Process Stability SPC
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 This topic has 7 replies, 5 voices, and was last updated 18 years, 10 months ago by Eileen.

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October 3, 2003 at 10:26 pm #33492
GONZALEZParticipant@Miguel Include @Miguel in your post and this person will
be notified via email.Hi people,
Here are some questions regarding process stability that I would like to discuss with you. Any comment you may have is highly desirable:
1) What would your sucessful criteria for determining if a process is stable? In my opinion, even if you have a few out of control limits events it is reasonable as long as they do not exceed the expected proportion (0.27%). A 1Proportion test is good for this purpose.
2) What do you think about automatic SPC limits calculation? I think it is easier for administrating the system, but it may hide process shifts over the time. However, I think both approach are valid.
3) How many data points or time do you consider that is reasonable for revisiting control limits? I think that 100 data points or 3 months is fine, but it is highly dependable on your process.
Any input is welcome,0October 4, 2003 at 12:49 pm #90642Miguel,
You are making a few assumptions which may not be true.
1. Control charts are not based on any definitive probabilitites. They are based on economics and a reasonable risk of finding a change in the process. There should be only random points within the control limits and no points outside the limits. If points are outside the limits, then it is reasonable to investigate those causes of change in the process. If you don’t want to do this, then why are you using the control chart?
2. Control chart limits should only be recalculated when an improvement has been made. This means the process has shifted towards the target and/or the process variation has been reduced. If you recalcuate based on a time frame, you could end up with very wide limits which tell you little about the process.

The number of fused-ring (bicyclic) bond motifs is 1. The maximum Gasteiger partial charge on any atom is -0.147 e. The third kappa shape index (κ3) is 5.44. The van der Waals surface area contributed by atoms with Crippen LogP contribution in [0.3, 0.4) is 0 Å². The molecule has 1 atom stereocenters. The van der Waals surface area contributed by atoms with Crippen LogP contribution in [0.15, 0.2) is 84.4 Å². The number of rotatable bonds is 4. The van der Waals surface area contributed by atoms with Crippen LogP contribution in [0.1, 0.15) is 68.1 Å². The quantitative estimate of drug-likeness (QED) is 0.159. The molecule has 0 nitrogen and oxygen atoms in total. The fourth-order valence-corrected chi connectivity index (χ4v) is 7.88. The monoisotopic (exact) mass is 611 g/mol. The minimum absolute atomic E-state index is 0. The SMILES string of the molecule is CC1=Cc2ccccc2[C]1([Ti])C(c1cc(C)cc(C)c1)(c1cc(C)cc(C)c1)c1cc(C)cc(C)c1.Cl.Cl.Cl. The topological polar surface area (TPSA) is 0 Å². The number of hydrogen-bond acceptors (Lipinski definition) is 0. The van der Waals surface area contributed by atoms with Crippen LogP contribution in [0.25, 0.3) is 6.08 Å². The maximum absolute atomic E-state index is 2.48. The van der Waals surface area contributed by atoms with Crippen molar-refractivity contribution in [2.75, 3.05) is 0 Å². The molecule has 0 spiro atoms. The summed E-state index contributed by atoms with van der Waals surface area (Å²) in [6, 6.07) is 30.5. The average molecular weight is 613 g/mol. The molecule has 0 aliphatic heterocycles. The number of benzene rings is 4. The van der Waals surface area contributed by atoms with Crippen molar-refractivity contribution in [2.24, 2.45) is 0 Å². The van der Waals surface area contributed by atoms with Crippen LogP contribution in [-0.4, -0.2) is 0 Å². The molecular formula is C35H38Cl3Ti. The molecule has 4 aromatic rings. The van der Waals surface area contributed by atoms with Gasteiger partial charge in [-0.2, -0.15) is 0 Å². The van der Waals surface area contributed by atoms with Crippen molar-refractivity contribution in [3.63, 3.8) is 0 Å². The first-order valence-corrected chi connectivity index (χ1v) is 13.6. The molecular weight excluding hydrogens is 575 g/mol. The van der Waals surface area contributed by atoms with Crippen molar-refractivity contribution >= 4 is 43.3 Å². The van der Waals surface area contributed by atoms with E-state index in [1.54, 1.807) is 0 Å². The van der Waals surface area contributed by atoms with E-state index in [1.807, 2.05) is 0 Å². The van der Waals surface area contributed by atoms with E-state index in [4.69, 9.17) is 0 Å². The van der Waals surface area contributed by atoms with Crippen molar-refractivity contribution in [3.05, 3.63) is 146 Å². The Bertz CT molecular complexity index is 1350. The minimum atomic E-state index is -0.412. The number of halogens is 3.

Eileen0October 6, 2003 at 3:36 pm #90687
GONZALEZParticipant@Miguel Include @Miguel in your post and this person will
be notified via email.Hi Eileen,
I think I did not explain my idea as clearly as wish. When I said that a few data points outside the control limit are reasonable, I am talking about determining if the process is stable or not in the long term for implementing SPC charts. I agree with you that those data points outside the control limit worth to be investigated, therefore having a small proportion (around 0.27%) would be reasonable to implement control charts, otherwise an unpredictable process would cause you to overreact to try to control something that is not. However, my discussion point was if this is an appropiate method for determining if the process is stable in the long term. Any additional comment you may have is really appreciate.
Regards.
0October 6, 2003 at 4:09 pm #90689
Mannu TharejaParticipant@MannuThareja Include @MannuThareja in your post and this person will
be notified via email.Hi,
A standard control chart usses 3 std deviations from the mean. The probabilty that the point would lie outside the control limit is only 0.27% (when the process has not changed)
If the control limits are set to 2 std deviations from the mean, then u are increasing the Type I error or the alpha error (Rejecting the null hypothesis when it is true).
On the other hand if u set the control limit to 4 std deviations, then u would increase the Type II error or Beta error ( Not able to reject the null hypothesis when it is false).
Therefore the control chart should keep in mind both alpha and beta error.
Hope this helps… or initiates the discussion :)
regards,
Mannu0October 6, 2003 at 5:04 pm #90691In answer to:
#1 Others have replied to this.
#2 “What do you think about automatic SPC limits calculation?” Not much – for the reason you stated. You are using control limits to predict the future based on the past. Once you have enough data, compute your limits and don’t keep recomputing limits just because.
#3 How much data or time is reasonable for revisiting control limits? More data is better, but less is often adequate. Same for time, but, as you stated, it depends on the process.0October 6, 2003 at 8:52 pm #90699
GabrielParticipant@Gabriel Include @Gabriel in your post and this person will
be notified via email.Miguel: